By Bart Schaneman
A dozen marijuana retail businesses in Washington state are employing an unusual strategy on the mergers and acquisitions front: package their assets together for a combination sale.
In a move that’s being described as “unprecedented,” Seattle-based investment bank GRN Funds is asking $60 million-$70 million for the 12 retail cannabis firms.
The ambitious plan has spurred questions about whether such a strategy can work, particularly after two Washington state cannabis entrepreneurs recently failed to sell their businesses together in a similar – albeit much smaller – fashion.
GRN Funds CEO Justin Costello – who’s brokering the sale and claims he has spearheaded 80-plus cannabis deals – said the businesses are located throughout Washington state but most are in the Seattle area.
He wouldn’t reveal the retailers’ names because of a nondisclosure agreement.
There’s no secret as to why the retailers are on the market, however.
“They’re just looking to exit out of the industry and enjoy their lives,” Costello said. “That’s the American dream, right? Build something big and sell it or do an acquisition deal and make tens of millions of dollars.”
GRN Funds launched the deal at the beginning of August with a timeline of 60 days from the outset to source the right type of bidders.
To arrive at the $60 million-$70 million valuation, Costello brought in a third party to audit the businesses’ books, then applied industry metrics to reach that dollar amount.
So far, Costello said he’s received multiple offers, though they’re below asking price.
There are a lot of “tire kickers” in the cannabis industry, Costello has learned.
Paul Seaborn – assistant professor of the Business of Marijuana class at the University of Denver – said the sale is “unusual and unprecedented” for the cannabis industry. It’s rare, if not unheard of, to see a sale set up as GRN Funds’ is, he said.
Among the questions Seaborn has about the sale: Are the stores in competition with each other? Are there synergies between them? Is the sum actually greater than the parts?
With the cannabis industry as nascent and fluid as it is, the packaging could simply be seen as a strategy to attract the attention of potential buyers.
However, Costello said it wasn’t his goal to gain attention by bringing together 12 firms.
“Something of this size, we knew it would have headlines,” he added, “but we also knew the deal would support itself.”
‘Unicorns and magic’
The two prominent Washington cannabis business owners who attempted to sell out earlier this year can back up Costello’s claim about tire kickers.
Uncle Ike’s and Main Street Marijuana – both based in Seattle – paired up in January to sell their retail outlets for $50 million but didn’t find suitable buyers.
“Nobody has any real money,” was the takeaway for Ian Eisenberg, owner of Uncle Ike’s.
Ramsey Hamide, owner of Main Street Marijuana, said he and Eisenberg were contacted by roughly 20 different companies in the United States and Canada, but no offers interested them.
“If they were cash, they were too low,” Eisenberg added. “And if the price was right, it was always equity in some kind of startup stock, reverse merger, unicorn, magical thing – which I’m not interested in.”
Two key Washington state requirements also come into play:
- Under the residency requirement, prospective marijuana business owners must prove they’ve lived in the state six months before they apply for a license.
- The state allows each license holder to own only up to five retail shops.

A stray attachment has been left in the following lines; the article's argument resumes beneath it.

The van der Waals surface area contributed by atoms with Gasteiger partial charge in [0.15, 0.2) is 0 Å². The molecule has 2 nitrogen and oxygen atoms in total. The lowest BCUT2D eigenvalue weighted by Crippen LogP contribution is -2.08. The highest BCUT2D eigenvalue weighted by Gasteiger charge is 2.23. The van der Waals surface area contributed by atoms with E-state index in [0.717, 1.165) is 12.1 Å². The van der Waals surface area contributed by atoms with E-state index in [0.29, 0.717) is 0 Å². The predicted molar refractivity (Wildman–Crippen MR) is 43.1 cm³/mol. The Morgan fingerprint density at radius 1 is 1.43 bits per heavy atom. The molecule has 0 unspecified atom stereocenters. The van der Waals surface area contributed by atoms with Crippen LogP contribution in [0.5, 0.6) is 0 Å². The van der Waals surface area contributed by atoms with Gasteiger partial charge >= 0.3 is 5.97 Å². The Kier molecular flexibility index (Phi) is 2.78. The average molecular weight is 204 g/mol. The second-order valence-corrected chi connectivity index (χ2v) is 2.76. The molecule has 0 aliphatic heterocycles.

Costello anticipates having to structure any sale around a group of consolidated buyers. For example, one group would buy five of the businesses, another group would purchase five and a third group would acquire two.
“I think as buyers dig into it – especially out-of-state buyers – it’s a pretty complex thing to complete a transaction,” Main Street Marijuana’s Hamide said.
“We wanted a clean, all-cash sale, and that would require somebody with a lot of money that’s a resident of Washington that really had an interest in cannabis. But we weren’t able to find that person.”
Were Main Street Marijuana and Uncle Ike’s simply priced too high? Hamide doesn’t think so.
“We already thought we were selling at a very, very low valuation by the standards of any other industry,” he said.
Another potential hindrance for a combined sale like the one GRN Funds is brokering could be the Trump administration and its anti-cannabis attorney general, Jeff Sessions.
“There’s not a lot of real capital that wants to invest in pot right now,” Eisenberg said. “Especially with the change in administrations. If I was some super-rich, private equity guy, I don’t know if I would want to run the risk of going to jail over making a few extra bucks.”
So what is GRN Funds doing differently in its sale?
Costello said he hasn’t been approached with penny stock deals or reverse-merger proposals because the 12 companies went through 2½ months of due diligence – including underwriting and third-party audits – before launching the sale, first reported by RespectMyRegion.com.
So far he’s had about 150 “serious people” inquire, he said. Costello’s had interest from around the United States as well as Canada and Asia, including inquiries from Singapore and Hong Kong.
He seems most encouraged by working with Washington state-based private hedge funds and equity companies.
“Those are the real people that are your targets,” Costello said.
Before the launch, his firm targeted what he considered applicable buyers.
“We were very surgical about who we approached and how we approached them first before launching them into the open market,” Costello added.
A sale this size could have a major impact on the industry, he said.
“People will see that we’re a big industry and we’re here to stay,” Costello added. “We’re real and it’s possible that businesses in this industry will get in the tens of millions of dollars.”
Bart Schaneman can be reached at email@example.com